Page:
A month before his arrest, Mirzayanov and Lev Fedorov, a physical chemist, courageously coauthored a revealing article in
Moscow News
that elaborated on what Mirzayanov had hinted at a year earlier. As far back as 1987, the Soviet Union claimed to have halted all production of nerve gas, they wrote. But Soviet scientists, they continued, had developed in binary form the world’s most powerful nerve gas, which Mirzayanov later identified as Novichok, or “newcomer.”

Mirzayanov knew a great deal about the super nerve gas; his last job had been to measure air and soil samples around the research laboratory to see whether enough chemicals had escaped to enable the CIA or other foreign intelligence services to detect the presence of the new gas.

In the Moscow interviews with the author, Mirzayanov said that Novichok was“eight, may be ten times more toxic”than any nerve gas in the U.S. arsenal. Russia’s total stockpile of nerve gases, which the government had officially declared at forty thousand metric tons—the world’s largest—could cause devastation equal to that of a major nuclear attack. “Tens of millions could be killed by the entire inventory,”he said.

Although he estimated that “probably less than a thousand tons” of Novichok had been produced, “theoretically several hundred thousand people could be killed” by even that amount of the deadly new gas, “if people have no protection and are out in the open. Even if they only breathe fumes they may not die but there could be terrible consequences. Nerve gas can cause mutations in the next generation and in future generations after that.”

According to Mirzayanov, the super nerve gas was developed in 1973 by Pyotr Petrovich Kirpichev, a Soviet scientist at the research institute’s branch at Shikhany, near Volsk. “The binary form was developed in Moscow, the substance itself was done in Shikhany,” he said. Two years later, Kirpichev was joined in his research by Vladimir Uglev, who helped to perfect Novichok.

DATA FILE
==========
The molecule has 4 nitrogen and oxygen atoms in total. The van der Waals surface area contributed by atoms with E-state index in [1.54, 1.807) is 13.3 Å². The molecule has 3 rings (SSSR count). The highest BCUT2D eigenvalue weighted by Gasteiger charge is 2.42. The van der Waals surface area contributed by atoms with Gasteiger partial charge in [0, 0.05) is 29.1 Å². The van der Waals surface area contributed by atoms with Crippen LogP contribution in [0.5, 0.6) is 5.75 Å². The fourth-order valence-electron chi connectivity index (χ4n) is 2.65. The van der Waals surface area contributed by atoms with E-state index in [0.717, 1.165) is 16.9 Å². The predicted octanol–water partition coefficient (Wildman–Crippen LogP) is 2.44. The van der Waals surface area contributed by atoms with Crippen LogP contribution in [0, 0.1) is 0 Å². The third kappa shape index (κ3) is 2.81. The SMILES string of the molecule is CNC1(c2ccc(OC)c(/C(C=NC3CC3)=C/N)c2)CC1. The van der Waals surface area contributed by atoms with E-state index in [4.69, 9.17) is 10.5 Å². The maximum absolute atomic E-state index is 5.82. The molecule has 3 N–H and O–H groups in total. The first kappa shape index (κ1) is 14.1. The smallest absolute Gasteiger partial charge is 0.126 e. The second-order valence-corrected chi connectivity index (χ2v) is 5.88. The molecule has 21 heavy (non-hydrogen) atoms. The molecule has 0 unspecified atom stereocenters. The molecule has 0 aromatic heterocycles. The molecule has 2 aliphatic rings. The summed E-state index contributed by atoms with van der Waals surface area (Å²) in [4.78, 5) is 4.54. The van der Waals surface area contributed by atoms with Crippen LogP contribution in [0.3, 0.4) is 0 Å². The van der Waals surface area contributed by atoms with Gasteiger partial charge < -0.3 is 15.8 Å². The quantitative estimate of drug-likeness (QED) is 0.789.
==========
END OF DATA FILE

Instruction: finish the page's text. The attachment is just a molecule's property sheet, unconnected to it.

“Uglev claims the binary form of the gas can be produced in a garage,” Mirzayanov said. “He exaggerates a little, but it is basically true.”

Some of Novichok’s properties cannot be measured, Mirzayanov said, at least by anyone who wants to live to tell about it. “In pure form the binary gas is colorless, and since it is lethal you would not want to taste or smell it.” Was Novichok odorless? Mirzayanov was asked. “If you smell it you’re dead,” he replied, “so no one knows if it smells. It is basically invisible.”

The effect of Novichok on humans was described chillingly by one victim, Andrei Zheleznyakov, a Soviet scientist exposed to only a residue of the gas in an accident in the spring of 1987 in the same Moscow laboratory where Mirzayanov worked. The two scientists were friends.

Zheleznyakov was a member of a select and secret group that tested Novichok at the institute. His job was to blend two components of the nerve gas and measure the temperature of the end product. The higher the temperature during the blending process, the more toxic the nerve gas. The test equipment was housed inside a fume cabinet to protect the scientists working outside it.

One morning in May, Zheleznyakov switched on the fume cabinet as usual, and something went wrong. He later described what happened in an interview with
New Times,
a Moscow magazine. “I saw rings before my eyes—red, orange. Bells were ringing inside my head, I choked.” Gripped by fear, “I sat down, and told the guys: I think it has got me.” His chief told him to go home and lie down, he would feel better. “They assigned me an escort, and we walked past a few bus stops. We were passing the church near Ilich Square when suddenly I saw the church lighting up and falling apart. I remember nothing else.”

Mirzayanov provided additional details. When the accident occurred, he said, Zheleznyakov’s chief “told him he was drunk and to go home and did not call an ambulance. They took him to the square and dropped him there. He fell on the street, a friend brought him back, and then they called an ambulance.”

Zheleznyakov was taken to the hospital by KGB agents, who told physicians that he had been poisoned by eating bad sausage. The KGB agents made the doctors sign a pledge never to talk about the case. Zheleznyakov was kept in strict isolation. His heart was barely beating, and the level of cholinesterase in his bloodstream was close to zero.

After he had spent eighteen days in intensive care, the doctors managed to save his life. But he was left totally disabled, diagnosed with, among other illnesses, cirrhosis of the liver, toxic hepatitis, and epilepsy. In July 1992, he died.

Unlike his doomed colleague, Vil Mirzayanov did not work on the final, binary form of Novichok, but he participated in the development of A-230, one of the precursor chemicals of the powerful new nerve gas. The initial tests of Novichok, he said, were carried out at Shikhany and in Nukus, Uzbekistan, eighty miles south of the Aral Sea. The final military tests were conducted between 1986 and 1989 in Nukus, he added.